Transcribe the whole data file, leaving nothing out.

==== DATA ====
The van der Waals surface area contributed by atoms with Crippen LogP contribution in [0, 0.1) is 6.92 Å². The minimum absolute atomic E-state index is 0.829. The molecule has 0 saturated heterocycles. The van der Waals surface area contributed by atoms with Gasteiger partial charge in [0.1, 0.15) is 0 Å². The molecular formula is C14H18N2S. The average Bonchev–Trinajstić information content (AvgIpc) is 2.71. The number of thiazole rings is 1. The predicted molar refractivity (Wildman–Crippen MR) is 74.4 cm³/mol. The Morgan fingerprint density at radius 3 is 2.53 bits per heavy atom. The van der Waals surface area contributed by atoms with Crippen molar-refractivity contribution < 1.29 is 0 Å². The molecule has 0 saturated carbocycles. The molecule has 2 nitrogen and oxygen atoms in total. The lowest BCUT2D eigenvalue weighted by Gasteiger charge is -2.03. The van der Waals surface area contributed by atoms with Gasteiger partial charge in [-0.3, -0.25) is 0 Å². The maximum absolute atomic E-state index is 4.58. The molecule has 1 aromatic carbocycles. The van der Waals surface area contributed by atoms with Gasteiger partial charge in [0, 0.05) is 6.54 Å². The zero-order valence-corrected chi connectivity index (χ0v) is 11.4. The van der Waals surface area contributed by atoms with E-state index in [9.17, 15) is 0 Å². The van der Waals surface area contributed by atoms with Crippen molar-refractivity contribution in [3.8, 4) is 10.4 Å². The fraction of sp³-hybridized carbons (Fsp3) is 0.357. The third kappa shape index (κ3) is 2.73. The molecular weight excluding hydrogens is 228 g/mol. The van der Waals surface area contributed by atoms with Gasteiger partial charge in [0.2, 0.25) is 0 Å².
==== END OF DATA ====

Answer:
The van der Waals surface area contributed by atoms with Crippen LogP contribution in [0, 0.1) is 6.92 Å². The minimum absolute atomic E-state index is 0.829. The molecule has 0 saturated heterocycles. The van der Waals surface area contributed by atoms with Gasteiger partial charge in [0.1, 0.15) is 0 Å². The molecular formula is C14H18N2S. The average Bonchev–Trinajstić information content (AvgIpc) is 2.71. The number of thiazole rings is 1. The predicted molar refractivity (Wildman–Crippen MR) is 74.4 cm³/mol. The Morgan fingerprint density at radius 3 is 2.53 bits per heavy atom. The van der Waals surface area contributed by atoms with Crippen molar-refractivity contribution < 1.29 is 0 Å². The molecule has 0 saturated carbocycles. The molecule has 2 nitrogen and oxygen atoms in total. The lowest BCUT2D eigenvalue weighted by Gasteiger charge is -2.03. The van der Waals surface area contributed by atoms with Gasteiger partial charge in [-0.3, -0.25) is 0 Å². The maximum absolute atomic E-state index is 4.58. The molecule has 1 aromatic carbocycles. The van der Waals surface area contributed by atoms with Gasteiger partial charge in [0, 0.05) is 6.54 Å². The zero-order valence-corrected chi connectivity index (χ0v) is 11.4. The van der Waals surface area contributed by atoms with E-state index in [9.17, 15) is 0 Å². The van der Waals surface area contributed by atoms with Crippen molar-refractivity contribution in [3.8, 4) is 10.4 Å². The fraction of sp³-hybridized carbons (Fsp3) is 0.357. The third kappa shape index (κ3) is 2.73. The molecular weight excluding hydrogens is 228 g/mol. The van der Waals surface area contributed by atoms with Gasteiger partial charge in [0.2, 0.25) is 0 Å².